Background: Postpartum thyroid dysfunction (PPTD) is characterized by an early hyperthyroid phase followed, with peak prevalence at 6 months, by a hypothyroid phase which carries a risk of long-term hypothyroidism. Iodine has a major effect on thyroid function. Western Australia has previously been shown to be iodine replete.
Objective: To examine the iodine status of women with and without PPTD and the relationship of iodine status postpartum with long-term hypothyroidism.
Design: Case-control with follow-up.
Patients: A total of 149 women at 6 months postpartum (74 PPTD, 75 controls) with 98 (46 PPTD, 52 controls) followed up at 12 years.
Measurements: Urinary iodine concentration (UIC) and thyroid function at 6 months postpartum; thyroid function at 12-year follow-up.
Results: At 6 months postpartum, median UIC (quartiles) for observed TSH ranges were: for TSH < 0·4 mU/l 130·0 μg/l (82·0, 170·0); for TSH 0·4-4·0 mU/l 123·0 μg/l (80·5, 168·0); for TSH > 4·0 mU/l 85·0 μg/l (40·0, 141·5), P = 0·018. The odds ratio (OR) of hypothyroid PPTD with each unit of decreasing log iodine was 2·54, (95%CI: 1·47, 4·35), and with UIC < 50 μg/l, OR 4·22, (95%CI: 1·54, 11·55). In the long term, decreased log UIC significantly predicted hypothyroidism at 12-year follow-up (P = 0·002); as did UIC < 100 μg/l (P = 0·03) and UIC < 50 μg/l (P = 0·02). The association was independent of antibody status.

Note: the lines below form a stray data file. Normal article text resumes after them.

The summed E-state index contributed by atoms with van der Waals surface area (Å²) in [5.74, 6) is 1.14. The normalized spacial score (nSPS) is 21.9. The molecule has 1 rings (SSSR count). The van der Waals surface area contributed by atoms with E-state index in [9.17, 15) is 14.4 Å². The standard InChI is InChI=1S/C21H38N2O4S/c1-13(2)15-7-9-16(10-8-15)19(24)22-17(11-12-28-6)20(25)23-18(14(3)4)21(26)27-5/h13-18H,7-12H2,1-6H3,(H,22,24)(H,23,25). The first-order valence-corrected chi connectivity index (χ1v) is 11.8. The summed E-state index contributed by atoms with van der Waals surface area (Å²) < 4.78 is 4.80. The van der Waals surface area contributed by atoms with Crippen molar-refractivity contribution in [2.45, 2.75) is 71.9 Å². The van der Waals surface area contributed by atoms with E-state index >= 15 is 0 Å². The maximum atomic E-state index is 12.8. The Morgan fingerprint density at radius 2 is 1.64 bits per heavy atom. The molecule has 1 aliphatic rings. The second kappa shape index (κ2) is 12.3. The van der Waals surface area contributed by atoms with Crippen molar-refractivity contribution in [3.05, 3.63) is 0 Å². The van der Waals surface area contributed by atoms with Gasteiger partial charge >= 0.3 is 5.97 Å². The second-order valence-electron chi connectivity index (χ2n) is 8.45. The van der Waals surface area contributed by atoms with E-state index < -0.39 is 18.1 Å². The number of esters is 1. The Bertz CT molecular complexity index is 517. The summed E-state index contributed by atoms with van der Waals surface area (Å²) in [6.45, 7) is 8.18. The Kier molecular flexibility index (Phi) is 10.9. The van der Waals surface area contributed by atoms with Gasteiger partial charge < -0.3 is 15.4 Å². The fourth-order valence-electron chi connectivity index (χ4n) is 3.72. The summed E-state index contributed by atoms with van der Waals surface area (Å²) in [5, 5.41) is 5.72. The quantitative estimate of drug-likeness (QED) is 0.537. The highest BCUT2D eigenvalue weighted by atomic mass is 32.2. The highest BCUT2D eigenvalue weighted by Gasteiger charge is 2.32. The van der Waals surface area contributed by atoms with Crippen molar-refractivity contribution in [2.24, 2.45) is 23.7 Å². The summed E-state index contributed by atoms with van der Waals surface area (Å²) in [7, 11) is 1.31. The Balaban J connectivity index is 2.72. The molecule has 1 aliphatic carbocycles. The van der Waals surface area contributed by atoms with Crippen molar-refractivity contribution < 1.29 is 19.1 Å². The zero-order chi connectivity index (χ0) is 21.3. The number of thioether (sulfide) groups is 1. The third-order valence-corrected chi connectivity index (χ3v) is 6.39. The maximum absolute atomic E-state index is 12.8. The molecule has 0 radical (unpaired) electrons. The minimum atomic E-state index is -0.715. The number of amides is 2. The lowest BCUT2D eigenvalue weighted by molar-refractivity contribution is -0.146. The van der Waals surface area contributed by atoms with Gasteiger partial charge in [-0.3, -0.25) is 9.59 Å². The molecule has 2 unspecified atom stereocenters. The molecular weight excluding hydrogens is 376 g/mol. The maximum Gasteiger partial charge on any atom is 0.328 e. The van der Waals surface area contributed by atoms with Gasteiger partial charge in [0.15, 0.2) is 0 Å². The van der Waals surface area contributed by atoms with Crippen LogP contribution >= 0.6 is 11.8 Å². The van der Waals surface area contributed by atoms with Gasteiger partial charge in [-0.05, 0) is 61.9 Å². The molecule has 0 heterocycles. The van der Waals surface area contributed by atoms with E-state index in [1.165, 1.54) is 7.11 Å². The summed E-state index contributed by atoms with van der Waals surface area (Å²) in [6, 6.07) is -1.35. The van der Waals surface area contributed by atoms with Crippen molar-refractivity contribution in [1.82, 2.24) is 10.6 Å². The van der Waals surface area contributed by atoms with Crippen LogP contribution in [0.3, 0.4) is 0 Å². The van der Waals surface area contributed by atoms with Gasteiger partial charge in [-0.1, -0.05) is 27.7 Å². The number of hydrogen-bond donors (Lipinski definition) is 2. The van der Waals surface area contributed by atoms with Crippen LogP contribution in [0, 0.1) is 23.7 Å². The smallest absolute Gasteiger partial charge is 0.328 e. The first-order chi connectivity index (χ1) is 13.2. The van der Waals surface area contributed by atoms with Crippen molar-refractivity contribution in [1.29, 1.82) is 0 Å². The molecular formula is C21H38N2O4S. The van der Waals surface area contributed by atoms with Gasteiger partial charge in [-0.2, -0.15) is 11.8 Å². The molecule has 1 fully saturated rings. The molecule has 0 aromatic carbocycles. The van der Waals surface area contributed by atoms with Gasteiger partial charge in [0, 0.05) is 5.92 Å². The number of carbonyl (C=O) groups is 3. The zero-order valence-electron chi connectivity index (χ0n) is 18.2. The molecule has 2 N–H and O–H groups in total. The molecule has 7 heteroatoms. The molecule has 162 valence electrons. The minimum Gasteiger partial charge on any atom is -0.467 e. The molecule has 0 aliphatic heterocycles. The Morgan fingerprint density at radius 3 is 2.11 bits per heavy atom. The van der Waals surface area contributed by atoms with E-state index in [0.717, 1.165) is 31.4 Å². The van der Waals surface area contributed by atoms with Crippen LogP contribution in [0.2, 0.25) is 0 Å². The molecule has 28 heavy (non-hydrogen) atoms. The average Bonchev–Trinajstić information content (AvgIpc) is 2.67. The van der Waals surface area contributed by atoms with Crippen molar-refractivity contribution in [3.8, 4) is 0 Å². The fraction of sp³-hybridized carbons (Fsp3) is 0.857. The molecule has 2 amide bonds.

Conclusion: Low UIC measured at 6 months postpartum is associated with hypothyroid PPTD and independently predicts long-term hypothyroidism. We believe that it results from more severe preceding destructive thyroiditis, with discharge of thyroidal iodine, and thereby predicts a greater risk of long-term hypothyroidism.
© 2011 Blackwell Publishing Ltd.